“In Business You Must Be Resilient, Visionary and Hard-working”

Nicolas Pompigne-Mognard, CEO and Founder of APO Group, talking about the birth evolution of his company as well as the take-off of the African economy based on optimistic communication


You created APO Group in 2007 while you were a journalist for the Gabonews news website and you found that it was very difficult to access press releases related to the African continent. Do you have the feeling, 12 years later, that African and international journalists can more easily access these press releases?

As a former journalist, I experienced first-hand how crucial the dissemination of news about Africa’s economy was to the development of the continent. Neither the African media or – more importantly - the international media community had access to reliable information about new investments in Africa, new CEO appointments, new startups, new international events, new awards and so on. APO Group provided that facility almost instantly. By signing strategic agreements with Bloomberg, Reuters, LexisNexis, Dow Jones Factiva and other major international players, we were suddenly guaranteeing the worldwide distribution of thousands of Africa-related press releases in a standardised, internationally-recognized NewsML format for the first time. APO Group has grown massively since those first partnerships. We are Getty Images’ strategic partner in Africa, we manage a database of over 400,000 journalists and offer integrated services to over 300 clients across Africa. So, I can say with certainty, that 12 years later, African and international journalists now enjoy comprehensive access to thousands of press releases related to the African continent - and much more besides.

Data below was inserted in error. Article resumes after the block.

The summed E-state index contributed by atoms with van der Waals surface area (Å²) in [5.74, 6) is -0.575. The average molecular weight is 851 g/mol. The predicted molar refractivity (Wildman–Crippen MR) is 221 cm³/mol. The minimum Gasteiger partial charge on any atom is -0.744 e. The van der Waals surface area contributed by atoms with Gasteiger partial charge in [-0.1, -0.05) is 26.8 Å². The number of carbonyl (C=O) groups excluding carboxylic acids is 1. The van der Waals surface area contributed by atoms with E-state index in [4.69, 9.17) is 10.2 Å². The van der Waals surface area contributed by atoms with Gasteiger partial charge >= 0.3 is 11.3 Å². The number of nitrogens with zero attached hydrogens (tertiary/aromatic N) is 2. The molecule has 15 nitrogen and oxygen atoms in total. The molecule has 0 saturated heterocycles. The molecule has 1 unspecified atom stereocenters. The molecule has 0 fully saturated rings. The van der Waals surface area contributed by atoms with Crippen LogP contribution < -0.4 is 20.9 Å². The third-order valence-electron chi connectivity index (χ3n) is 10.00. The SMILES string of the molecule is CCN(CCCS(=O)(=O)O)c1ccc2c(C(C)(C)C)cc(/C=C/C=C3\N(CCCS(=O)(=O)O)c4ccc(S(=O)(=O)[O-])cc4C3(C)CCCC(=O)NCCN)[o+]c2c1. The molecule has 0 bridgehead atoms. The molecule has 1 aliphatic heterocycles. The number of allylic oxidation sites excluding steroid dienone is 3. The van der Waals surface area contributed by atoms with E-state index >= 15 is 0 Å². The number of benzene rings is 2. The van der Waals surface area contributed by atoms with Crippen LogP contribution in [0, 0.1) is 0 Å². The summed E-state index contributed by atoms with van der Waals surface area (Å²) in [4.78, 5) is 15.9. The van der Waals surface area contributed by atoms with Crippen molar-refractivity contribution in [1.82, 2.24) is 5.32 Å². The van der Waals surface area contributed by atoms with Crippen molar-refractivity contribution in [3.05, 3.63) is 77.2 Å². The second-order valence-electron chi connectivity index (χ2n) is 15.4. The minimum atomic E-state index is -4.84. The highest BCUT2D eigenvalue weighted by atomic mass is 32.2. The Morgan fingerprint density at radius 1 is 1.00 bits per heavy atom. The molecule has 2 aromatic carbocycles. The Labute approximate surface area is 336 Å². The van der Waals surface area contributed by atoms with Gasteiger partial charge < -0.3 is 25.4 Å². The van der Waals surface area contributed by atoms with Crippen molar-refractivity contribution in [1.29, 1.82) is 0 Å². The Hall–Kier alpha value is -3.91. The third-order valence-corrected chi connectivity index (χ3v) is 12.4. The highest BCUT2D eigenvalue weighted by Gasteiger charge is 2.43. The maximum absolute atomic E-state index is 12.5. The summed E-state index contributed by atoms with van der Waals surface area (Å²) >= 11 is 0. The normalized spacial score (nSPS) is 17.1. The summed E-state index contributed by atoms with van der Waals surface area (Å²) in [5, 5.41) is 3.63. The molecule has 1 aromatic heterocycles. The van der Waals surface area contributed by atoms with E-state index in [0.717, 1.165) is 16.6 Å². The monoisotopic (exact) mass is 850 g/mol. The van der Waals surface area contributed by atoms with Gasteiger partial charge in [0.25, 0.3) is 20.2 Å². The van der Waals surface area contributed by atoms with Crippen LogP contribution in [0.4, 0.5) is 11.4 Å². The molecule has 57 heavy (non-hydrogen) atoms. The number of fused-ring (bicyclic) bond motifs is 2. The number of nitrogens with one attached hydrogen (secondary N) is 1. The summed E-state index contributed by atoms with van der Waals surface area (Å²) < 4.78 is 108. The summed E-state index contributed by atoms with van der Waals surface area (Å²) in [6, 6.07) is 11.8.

How did you manage to impose the importance of the press release in the media world? And how did this move contribute to your ambition to change the image of Africa around the world?

We did not have to impose the importance of the press release in the media world as there was already a desperate demand for this content from African journalists. I knew this need had to be met in order for Africa to be able to take control of its own narrative and drive economic growth. The inability of African journalists to access Africa-related information was reinforcing their dependence on Western media and press agencies. Most of the press releases issued by African governments and African institutions never reached the international media community at all. Many even failed to reach the African media community. A recent McKinsey study said “Africa is poised for economic acceleration akin to the Asian boom”. The continent is home to six of the top ten fastest growing countries in the world. Many companies are planning their expansion across the continent to get their chunk of this huge untapped market. Distributing positive news about African development is an integral part of our company culture at APO Group. Right from the start, back in 2007, our vision was to put Africa in the international spotlight so it can thrive. We must continue to promote positive developments, and it is Africans themselves who are best qualified to tell authentic local stories. One of our biggest contributions has been in creating a network of global, best-in-class partners that have helped drive these stories to new international audiences.